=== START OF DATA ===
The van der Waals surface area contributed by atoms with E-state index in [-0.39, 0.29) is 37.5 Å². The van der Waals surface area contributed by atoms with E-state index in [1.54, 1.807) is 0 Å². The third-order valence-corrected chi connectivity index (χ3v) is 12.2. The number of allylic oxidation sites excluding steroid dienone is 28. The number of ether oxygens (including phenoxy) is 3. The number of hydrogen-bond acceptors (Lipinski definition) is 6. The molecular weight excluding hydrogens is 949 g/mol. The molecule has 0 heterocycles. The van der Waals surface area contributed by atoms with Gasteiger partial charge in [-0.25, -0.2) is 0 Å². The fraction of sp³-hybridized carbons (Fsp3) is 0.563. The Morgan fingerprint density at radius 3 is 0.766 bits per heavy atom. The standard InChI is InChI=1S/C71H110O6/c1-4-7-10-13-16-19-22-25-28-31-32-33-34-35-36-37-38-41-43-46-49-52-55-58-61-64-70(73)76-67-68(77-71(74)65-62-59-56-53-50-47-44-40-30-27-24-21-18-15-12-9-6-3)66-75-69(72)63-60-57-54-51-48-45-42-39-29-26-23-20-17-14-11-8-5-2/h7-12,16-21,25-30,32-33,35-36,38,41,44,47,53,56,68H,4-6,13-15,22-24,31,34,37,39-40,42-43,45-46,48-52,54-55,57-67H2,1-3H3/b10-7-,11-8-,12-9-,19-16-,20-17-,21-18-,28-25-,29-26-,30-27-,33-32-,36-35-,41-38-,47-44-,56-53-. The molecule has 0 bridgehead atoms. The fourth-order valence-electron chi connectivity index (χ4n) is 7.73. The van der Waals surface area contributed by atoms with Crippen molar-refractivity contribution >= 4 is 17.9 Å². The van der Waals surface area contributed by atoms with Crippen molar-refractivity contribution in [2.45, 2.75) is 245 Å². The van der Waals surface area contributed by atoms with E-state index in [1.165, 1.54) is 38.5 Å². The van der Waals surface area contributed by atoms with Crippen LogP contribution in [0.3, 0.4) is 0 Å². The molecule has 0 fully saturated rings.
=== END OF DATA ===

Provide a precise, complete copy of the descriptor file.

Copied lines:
The van der Waals surface area contributed by atoms with E-state index in [-0.39, 0.29) is 37.5 Å². The van der Waals surface area contributed by atoms with E-state index in [1.54, 1.807) is 0 Å². The third-order valence-corrected chi connectivity index (χ3v) is 12.2. The number of allylic oxidation sites excluding steroid dienone is 28. The number of ether oxygens (including phenoxy) is 3. The number of hydrogen-bond acceptors (Lipinski definition) is 6. The molecular weight excluding hydrogens is 949 g/mol. The molecule has 0 heterocycles. The van der Waals surface area contributed by atoms with Gasteiger partial charge in [-0.25, -0.2) is 0 Å². The fraction of sp³-hybridized carbons (Fsp3) is 0.563. The Morgan fingerprint density at radius 3 is 0.766 bits per heavy atom. The standard InChI is InChI=1S/C71H110O6/c1-4-7-10-13-16-19-22-25-28-31-32-33-34-35-36-37-38-41-43-46-49-52-55-58-61-64-70(73)76-67-68(77-71(74)65-62-59-56-53-50-47-44-40-30-27-24-21-18-15-12-9-6-3)66-75-69(72)63-60-57-54-51-48-45-42-39-29-26-23-20-17-14-11-8-5-2/h7-12,16-21,25-30,32-33,35-36,38,41,44,47,53,56,68H,4-6,13-15,22-24,31,34,37,39-40,42-43,45-46,48-52,54-55,57-67H2,1-3H3/b10-7-,11-8-,12-9-,19-16-,20-17-,21-18-,28-25-,29-26-,30-27-,33-32-,36-35-,41-38-,47-44-,56-53-. The molecule has 0 bridgehead atoms. The fourth-order valence-electron chi connectivity index (χ4n) is 7.73. The van der Waals surface area contributed by atoms with Crippen molar-refractivity contribution >= 4 is 17.9 Å². The van der Waals surface area contributed by atoms with Crippen molar-refractivity contribution in [2.45, 2.75) is 245 Å². The van der Waals surface area contributed by atoms with E-state index in [1.165, 1.54) is 38.5 Å². The van der Waals surface area contributed by atoms with Crippen LogP contribution in [0.3, 0.4) is 0 Å². The molecule has 0 fully saturated rings.